DC: [laughs] there are a lot of regrets, sure. I could definitely give the opposite example. [laughs] I guess the harder things in social games like virality and monetization, which feels unnatural to the game designer to make a decision in favor of. Like adding more materials to build a building you have to ask your friends for. Obviously, it’s going to be way more of a pain in the ass and you’re making them post it on their wall or do a request. And it’s going to take them longer to get.

But ultimately, it may lead to like better virality. I think something that’s also true with, especially more modern games, the tendency to front load a game with as much cool stuff as possible so the user gets to see all that stuff. So, Dragon Age 2, right? The opening tutorial, you had all this awesome stuff.

EL: Right. You were Super Hawke.

DC: Yeah. And then you get stripped of a lot of that stuff. And the same thing is true with the casual downloadable industry. It’s ruled by the one-hour trial, so you pack as much cool crap into that one hour as possible.

But then it means your ramp is totally fucked up at that point. It’s like, “Okay, now how do I ramp from here?” And that’s true in social games, too. “Okay, they’re in the tutorial. They can see all this cool crap.” You make a dragon come by or a tank shoot.

And then you’re running around with this little pig sticker. Or maybe you give them an awesome sword. But then how do you know how to ramp up the game from there? How do you make something cooler? And that’s definitely frustrating. I get it from a business standpoint. It’s definitely not how games were in the 90s or 80s.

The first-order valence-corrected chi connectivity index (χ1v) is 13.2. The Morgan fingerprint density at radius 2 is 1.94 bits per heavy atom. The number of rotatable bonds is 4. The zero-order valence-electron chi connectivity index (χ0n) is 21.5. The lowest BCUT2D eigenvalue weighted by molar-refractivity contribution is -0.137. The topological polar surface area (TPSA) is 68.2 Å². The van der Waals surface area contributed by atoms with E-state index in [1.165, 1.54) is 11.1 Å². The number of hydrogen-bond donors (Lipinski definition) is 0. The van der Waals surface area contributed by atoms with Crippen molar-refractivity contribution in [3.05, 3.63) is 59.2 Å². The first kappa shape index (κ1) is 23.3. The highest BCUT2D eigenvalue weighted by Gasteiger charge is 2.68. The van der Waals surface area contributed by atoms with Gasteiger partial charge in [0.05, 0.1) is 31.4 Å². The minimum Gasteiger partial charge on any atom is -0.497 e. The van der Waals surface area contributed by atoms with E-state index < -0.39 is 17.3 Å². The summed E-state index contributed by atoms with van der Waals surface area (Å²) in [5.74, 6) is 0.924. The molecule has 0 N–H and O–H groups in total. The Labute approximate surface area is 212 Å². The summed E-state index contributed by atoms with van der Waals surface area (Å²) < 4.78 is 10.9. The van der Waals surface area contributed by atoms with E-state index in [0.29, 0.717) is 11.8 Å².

But, I don’t think we’re in as puritanical an age anymore.

EL: Well, do you think that the experience of being on New Legends, where Jedi Knight was at the time, was it PC gamers’ number one PC game of all time…

DC: Something like that, yeah.

EL …and was it Justin Chin?

DC: Yeah, Justin Chin.

EL: Was one of PC Gamer’s top designers in the world. I read every one of those magazines; they were like a Bible to me. To have such talented team who had previously worked on such an incredible game, to spend so long in development on New Legends and then not be able to get another deal after that.

Seeing what happens when you don’t pay attention to the business side of the business, does that make it easier for you to make those viral or monetization choices? Because you know what happens?

DC: Yeah. [Laughs] I mean, I’ve definitely been part of many studios that were either crumbled right after a game or, from project to project, like a project finishes, you don’t really see royalties off that in the console industry. And then you’re just scrambling for the next deal and cold-calling all the publishers.

So no one wants to be in that position and no one wants to miss payroll. I definitely think about that and it makes things easier. Maybe I’ve gone in totally the opposite direction where it’s like I’ve totally joined the dark side.

But, I guess I don’t see as much wrong with it as I feel like other people do, you know? But that’s just me.